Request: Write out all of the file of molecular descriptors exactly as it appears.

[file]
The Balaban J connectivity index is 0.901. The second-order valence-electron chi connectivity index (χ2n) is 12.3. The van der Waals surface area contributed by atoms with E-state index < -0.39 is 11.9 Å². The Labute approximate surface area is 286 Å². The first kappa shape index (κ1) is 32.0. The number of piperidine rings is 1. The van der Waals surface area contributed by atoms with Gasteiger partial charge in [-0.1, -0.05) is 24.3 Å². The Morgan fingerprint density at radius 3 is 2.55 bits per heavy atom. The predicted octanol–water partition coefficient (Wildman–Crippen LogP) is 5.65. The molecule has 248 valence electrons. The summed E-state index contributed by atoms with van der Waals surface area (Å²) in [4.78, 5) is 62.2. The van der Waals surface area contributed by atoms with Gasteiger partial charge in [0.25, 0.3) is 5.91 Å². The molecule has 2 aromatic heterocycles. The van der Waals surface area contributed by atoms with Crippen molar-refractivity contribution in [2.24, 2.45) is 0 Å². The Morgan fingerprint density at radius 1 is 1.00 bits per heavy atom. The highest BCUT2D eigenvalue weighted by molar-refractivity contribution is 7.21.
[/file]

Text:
The Balaban J connectivity index is 0.901. The second-order valence-electron chi connectivity index (χ2n) is 12.3. The van der Waals surface area contributed by atoms with E-state index < -0.39 is 11.9 Å². The Labute approximate surface area is 286 Å². The first kappa shape index (κ1) is 32.0. The number of piperidine rings is 1. The van der Waals surface area contributed by atoms with Gasteiger partial charge in [-0.1, -0.05) is 24.3 Å². The Morgan fingerprint density at radius 3 is 2.55 bits per heavy atom. The predicted octanol–water partition coefficient (Wildman–Crippen LogP) is 5.65. The molecule has 248 valence electrons. The summed E-state index contributed by atoms with van der Waals surface area (Å²) in [4.78, 5) is 62.2. The van der Waals surface area contributed by atoms with Gasteiger partial charge in [0.25, 0.3) is 5.91 Å². The molecule has 2 aromatic heterocycles. The van der Waals surface area contributed by atoms with Crippen molar-refractivity contribution in [2.24, 2.45) is 0 Å². The Morgan fingerprint density at radius 1 is 1.00 bits per heavy atom. The highest BCUT2D eigenvalue weighted by molar-refractivity contribution is 7.21.